Baseball’s All-Star Game generally is considered the halfway point in the season. It is — if you’re really bad at math. Because teams play a 162-game schedule, the halfway point should be — wait a minute while the advanced arithmetic department at elliottharris.com does some calculating — 81 games.
The All-Star game is set for July 10. Meaning there is a week’s worth of games to be played before the “halfway point.” You do the math. Or don’t. It all adds up to some statistical analysis — with no better time than today.
With the exception of the unexceptional Kansas City Royals (36-44), all major league teams have played at least 81 games. The Chicago Cubs (31-50) and White Sox (44-37) each have played precisely 81.
What conclusions can we draw from the Cubs and Sox seasons? With a fairly high degree of certainty (though not 100 percent), this much we know — or think we know: Each team has 81 games remaining in the regular season. Is there a guarantee the Cubs will finish with 100 losses? No. Will the Sox reach 88 victories and capture the American League Central? Possibly.
According to coolstandings.com. the Cubs have a 0.1 percent chance of reaching the postseason. The Sox have a 82.6 (75.8 winning the division, plus a 6.8 percent shot of being a wild-card team). It forecasts the Cubs losing a big-league worst 96.7 games. It has the Sox winning 91.8 games, 10 ahead of runner-up Cleveland. For the complete numerical breakdown, you can click onto the site here.
Of course, there are variables to all this. Such as injuries, trades, etc. Not to mention — from the Cubs’ perspective — perhaps one variable that hasn’t had a chance to make a case mathematically: Anthony Rizzo.
In his eight games since being recalled from Class AAA Iowa, the Cubs have gone 6-2 with Rizzo on the roster. A small mathematical sample, to be sure. But for Cubs fans — who are accustomed to applying a lack of logic when it comes to assessing their team — there is a conclusion to be drawn: The Cubs will continue to play .750 ball with Rizzo on the big-league roster.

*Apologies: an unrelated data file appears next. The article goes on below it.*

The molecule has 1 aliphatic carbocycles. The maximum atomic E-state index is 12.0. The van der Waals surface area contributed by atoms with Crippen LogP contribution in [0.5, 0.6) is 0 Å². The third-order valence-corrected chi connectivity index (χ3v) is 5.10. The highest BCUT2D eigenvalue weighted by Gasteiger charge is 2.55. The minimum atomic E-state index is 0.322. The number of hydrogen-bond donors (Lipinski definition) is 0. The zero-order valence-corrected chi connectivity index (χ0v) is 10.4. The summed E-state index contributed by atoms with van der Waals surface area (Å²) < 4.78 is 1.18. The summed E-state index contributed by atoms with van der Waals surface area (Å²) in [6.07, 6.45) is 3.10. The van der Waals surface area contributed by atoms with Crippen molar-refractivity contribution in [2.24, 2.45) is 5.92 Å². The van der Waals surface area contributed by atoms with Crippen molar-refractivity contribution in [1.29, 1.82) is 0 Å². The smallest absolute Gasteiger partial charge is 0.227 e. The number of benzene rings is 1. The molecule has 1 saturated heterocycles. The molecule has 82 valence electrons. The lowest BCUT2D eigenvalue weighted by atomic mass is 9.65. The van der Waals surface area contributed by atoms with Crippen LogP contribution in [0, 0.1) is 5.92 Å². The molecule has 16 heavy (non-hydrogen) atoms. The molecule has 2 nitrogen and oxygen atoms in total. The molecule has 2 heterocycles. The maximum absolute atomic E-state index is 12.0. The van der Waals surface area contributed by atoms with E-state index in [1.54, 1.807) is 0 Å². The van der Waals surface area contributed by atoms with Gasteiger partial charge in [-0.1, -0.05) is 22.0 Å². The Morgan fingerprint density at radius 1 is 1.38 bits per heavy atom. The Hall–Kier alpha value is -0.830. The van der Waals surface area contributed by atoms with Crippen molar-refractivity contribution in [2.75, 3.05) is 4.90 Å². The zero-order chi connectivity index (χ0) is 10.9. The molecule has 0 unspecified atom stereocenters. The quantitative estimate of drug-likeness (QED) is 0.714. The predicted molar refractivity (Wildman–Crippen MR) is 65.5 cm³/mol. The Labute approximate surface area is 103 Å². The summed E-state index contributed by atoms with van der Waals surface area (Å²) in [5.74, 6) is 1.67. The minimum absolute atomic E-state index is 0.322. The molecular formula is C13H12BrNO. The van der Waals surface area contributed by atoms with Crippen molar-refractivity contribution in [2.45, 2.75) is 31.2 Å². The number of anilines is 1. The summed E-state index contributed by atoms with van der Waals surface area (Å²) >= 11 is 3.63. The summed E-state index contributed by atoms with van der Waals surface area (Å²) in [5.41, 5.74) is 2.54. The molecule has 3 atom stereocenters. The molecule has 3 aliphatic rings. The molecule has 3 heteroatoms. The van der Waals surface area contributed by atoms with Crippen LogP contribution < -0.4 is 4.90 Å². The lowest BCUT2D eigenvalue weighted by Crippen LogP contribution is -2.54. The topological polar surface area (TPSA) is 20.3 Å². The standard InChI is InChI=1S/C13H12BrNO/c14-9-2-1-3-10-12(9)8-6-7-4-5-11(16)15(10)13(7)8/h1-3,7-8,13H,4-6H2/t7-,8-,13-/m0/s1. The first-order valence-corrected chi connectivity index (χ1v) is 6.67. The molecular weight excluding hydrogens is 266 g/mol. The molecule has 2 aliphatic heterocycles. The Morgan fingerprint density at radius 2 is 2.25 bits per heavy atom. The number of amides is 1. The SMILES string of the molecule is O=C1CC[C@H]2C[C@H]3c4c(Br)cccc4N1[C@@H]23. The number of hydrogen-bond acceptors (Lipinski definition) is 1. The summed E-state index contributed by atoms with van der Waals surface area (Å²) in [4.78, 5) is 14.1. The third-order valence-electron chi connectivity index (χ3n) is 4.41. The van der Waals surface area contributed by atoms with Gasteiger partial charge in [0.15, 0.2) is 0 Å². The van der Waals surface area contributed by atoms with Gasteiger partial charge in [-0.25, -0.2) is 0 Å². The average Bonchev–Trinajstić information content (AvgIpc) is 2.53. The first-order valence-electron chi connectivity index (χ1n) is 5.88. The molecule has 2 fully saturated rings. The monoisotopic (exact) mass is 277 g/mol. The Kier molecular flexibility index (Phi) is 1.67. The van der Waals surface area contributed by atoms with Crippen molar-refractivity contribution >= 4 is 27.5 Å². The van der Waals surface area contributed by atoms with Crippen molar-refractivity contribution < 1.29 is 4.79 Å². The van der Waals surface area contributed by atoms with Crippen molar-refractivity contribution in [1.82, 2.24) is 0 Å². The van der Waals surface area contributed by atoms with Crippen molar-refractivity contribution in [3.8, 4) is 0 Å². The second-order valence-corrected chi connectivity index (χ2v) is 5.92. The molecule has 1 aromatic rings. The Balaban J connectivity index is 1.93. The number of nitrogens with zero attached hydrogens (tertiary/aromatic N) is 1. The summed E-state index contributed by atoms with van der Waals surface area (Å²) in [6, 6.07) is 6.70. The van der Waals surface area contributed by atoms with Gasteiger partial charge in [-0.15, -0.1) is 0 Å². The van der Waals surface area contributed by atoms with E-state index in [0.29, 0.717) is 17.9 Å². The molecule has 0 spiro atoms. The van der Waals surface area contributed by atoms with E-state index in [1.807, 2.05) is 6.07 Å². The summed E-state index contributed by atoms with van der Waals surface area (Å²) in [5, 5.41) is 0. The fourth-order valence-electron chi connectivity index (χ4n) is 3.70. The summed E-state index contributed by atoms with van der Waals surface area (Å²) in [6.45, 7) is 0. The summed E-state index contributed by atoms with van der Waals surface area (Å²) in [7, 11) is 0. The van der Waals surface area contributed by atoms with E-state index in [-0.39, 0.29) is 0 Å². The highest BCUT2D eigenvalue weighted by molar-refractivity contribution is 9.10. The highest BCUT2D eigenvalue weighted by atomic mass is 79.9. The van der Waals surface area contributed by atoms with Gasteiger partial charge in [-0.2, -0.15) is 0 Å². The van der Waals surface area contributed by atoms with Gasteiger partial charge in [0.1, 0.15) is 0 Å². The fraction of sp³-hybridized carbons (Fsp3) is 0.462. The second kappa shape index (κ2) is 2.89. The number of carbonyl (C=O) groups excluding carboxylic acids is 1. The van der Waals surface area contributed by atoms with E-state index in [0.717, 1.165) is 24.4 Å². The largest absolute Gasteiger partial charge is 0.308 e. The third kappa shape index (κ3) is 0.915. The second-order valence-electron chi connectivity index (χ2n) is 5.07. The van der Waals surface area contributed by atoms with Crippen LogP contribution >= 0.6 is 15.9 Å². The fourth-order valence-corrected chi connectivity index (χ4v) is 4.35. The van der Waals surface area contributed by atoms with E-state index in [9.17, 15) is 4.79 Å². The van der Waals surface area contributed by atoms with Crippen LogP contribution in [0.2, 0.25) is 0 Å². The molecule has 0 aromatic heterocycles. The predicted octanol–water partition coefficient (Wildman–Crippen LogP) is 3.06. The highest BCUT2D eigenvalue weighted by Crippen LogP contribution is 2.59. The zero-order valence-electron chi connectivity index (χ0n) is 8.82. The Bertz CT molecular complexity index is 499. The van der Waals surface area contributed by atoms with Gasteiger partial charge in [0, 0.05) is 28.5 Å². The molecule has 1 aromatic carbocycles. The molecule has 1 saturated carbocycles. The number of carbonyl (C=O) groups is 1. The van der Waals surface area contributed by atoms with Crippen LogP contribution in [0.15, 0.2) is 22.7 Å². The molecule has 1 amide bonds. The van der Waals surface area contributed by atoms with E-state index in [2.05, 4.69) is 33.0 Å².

Which means in the second half of the season, the Cubs will win 60.75 games. OK, so we’ll show a little restraint and round down to 60 games. Meaning the Cubs would finish 91-71 and likely capture the National League Central.
For further extrapolation (not sure if that’s even allowed in states where Republicans control both houses of the legislature and the governor’s office), Rizzo can figure on ending up with 33 home runs and 66 runs batted in. That’s based on three homers and six RBI in eight games and figuring he will continue that pace and not miss more than about one game the rest of the season. Again a small sample size, but sometimes when we rationalize things, we tell ourselves size doesn’t matter.
From a Sox perspective, designated hitter (OK, swinger just doesn’t sound right, even if it might be more accurate) Adam Dunn has 127 strikeouts. Meaning he is on pace for 254, which would be an all-time galactical record. To be fair (or to provide a little balance to those numbing numbers), Dunn has walked 66 times, which means he is on pace for 132.
Of course, all this is pure speculation. Well, maybe not pure but certainly speculation. Past performance is no guarantee of future success. You’ll occasionally see that in the fine print of unsolicited mail that may come your way. You’ll also see that on a regular basis at a variety of sporting venues.
That concludes today’s math session. Feel free to clip and save — although it’s suggested you make a printout to do so rather than try to take a scissors to the screen on which you are reading this.